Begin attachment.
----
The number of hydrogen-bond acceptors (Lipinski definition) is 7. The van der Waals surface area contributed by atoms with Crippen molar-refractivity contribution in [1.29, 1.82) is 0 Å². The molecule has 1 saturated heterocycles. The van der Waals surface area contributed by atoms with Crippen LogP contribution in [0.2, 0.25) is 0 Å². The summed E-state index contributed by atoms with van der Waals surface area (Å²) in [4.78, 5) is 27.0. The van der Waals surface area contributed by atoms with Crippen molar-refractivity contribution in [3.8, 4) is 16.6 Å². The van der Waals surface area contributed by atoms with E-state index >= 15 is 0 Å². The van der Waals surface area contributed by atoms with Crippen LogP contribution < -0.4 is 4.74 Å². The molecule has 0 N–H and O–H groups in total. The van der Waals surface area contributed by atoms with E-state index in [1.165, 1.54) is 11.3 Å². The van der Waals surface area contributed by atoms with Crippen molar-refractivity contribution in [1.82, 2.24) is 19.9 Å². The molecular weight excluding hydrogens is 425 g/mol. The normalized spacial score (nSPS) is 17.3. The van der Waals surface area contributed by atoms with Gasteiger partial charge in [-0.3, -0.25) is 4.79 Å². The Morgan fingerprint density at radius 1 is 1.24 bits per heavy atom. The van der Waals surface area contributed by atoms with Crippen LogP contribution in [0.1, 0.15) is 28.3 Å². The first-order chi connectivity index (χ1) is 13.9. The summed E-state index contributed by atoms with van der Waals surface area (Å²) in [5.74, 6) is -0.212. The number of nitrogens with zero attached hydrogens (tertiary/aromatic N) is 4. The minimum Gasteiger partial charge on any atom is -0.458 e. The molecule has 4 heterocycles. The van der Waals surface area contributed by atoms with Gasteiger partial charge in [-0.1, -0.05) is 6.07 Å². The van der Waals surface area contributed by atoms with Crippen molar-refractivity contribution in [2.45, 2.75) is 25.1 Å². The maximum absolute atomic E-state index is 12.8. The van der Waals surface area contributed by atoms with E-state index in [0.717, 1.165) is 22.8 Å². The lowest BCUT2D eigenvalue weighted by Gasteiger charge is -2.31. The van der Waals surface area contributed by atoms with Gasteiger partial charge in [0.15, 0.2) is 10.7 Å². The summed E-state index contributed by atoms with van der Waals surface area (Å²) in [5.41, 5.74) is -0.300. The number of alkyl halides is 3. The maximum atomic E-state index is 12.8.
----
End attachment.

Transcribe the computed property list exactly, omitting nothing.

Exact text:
The number of hydrogen-bond acceptors (Lipinski definition) is 7. The van der Waals surface area contributed by atoms with Crippen molar-refractivity contribution in [1.29, 1.82) is 0 Å². The molecule has 1 saturated heterocycles. The van der Waals surface area contributed by atoms with Crippen LogP contribution in [0.2, 0.25) is 0 Å². The summed E-state index contributed by atoms with van der Waals surface area (Å²) in [4.78, 5) is 27.0. The van der Waals surface area contributed by atoms with Crippen molar-refractivity contribution in [3.8, 4) is 16.6 Å². The van der Waals surface area contributed by atoms with E-state index >= 15 is 0 Å². The van der Waals surface area contributed by atoms with Crippen LogP contribution < -0.4 is 4.74 Å². The molecule has 0 N–H and O–H groups in total. The van der Waals surface area contributed by atoms with E-state index in [1.165, 1.54) is 11.3 Å². The van der Waals surface area contributed by atoms with Crippen molar-refractivity contribution in [1.82, 2.24) is 19.9 Å². The molecular weight excluding hydrogens is 425 g/mol. The normalized spacial score (nSPS) is 17.3. The van der Waals surface area contributed by atoms with Gasteiger partial charge in [-0.3, -0.25) is 4.79 Å². The Morgan fingerprint density at radius 1 is 1.24 bits per heavy atom. The van der Waals surface area contributed by atoms with Crippen LogP contribution in [0.1, 0.15) is 28.3 Å². The first-order chi connectivity index (χ1) is 13.9. The summed E-state index contributed by atoms with van der Waals surface area (Å²) in [5.74, 6) is -0.212. The number of nitrogens with zero attached hydrogens (tertiary/aromatic N) is 4. The minimum Gasteiger partial charge on any atom is -0.458 e. The molecule has 4 heterocycles. The van der Waals surface area contributed by atoms with Gasteiger partial charge in [-0.1, -0.05) is 6.07 Å². The van der Waals surface area contributed by atoms with Crippen molar-refractivity contribution in [2.45, 2.75) is 25.1 Å². The maximum absolute atomic E-state index is 12.8. The van der Waals surface area contributed by atoms with E-state index in [0.717, 1.165) is 22.8 Å². The lowest BCUT2D eigenvalue weighted by Gasteiger charge is -2.31. The van der Waals surface area contributed by atoms with Gasteiger partial charge in [0.15, 0.2) is 10.7 Å². The summed E-state index contributed by atoms with van der Waals surface area (Å²) in [5.41, 5.74) is -0.300. The number of alkyl halides is 3. The maximum atomic E-state index is 12.8.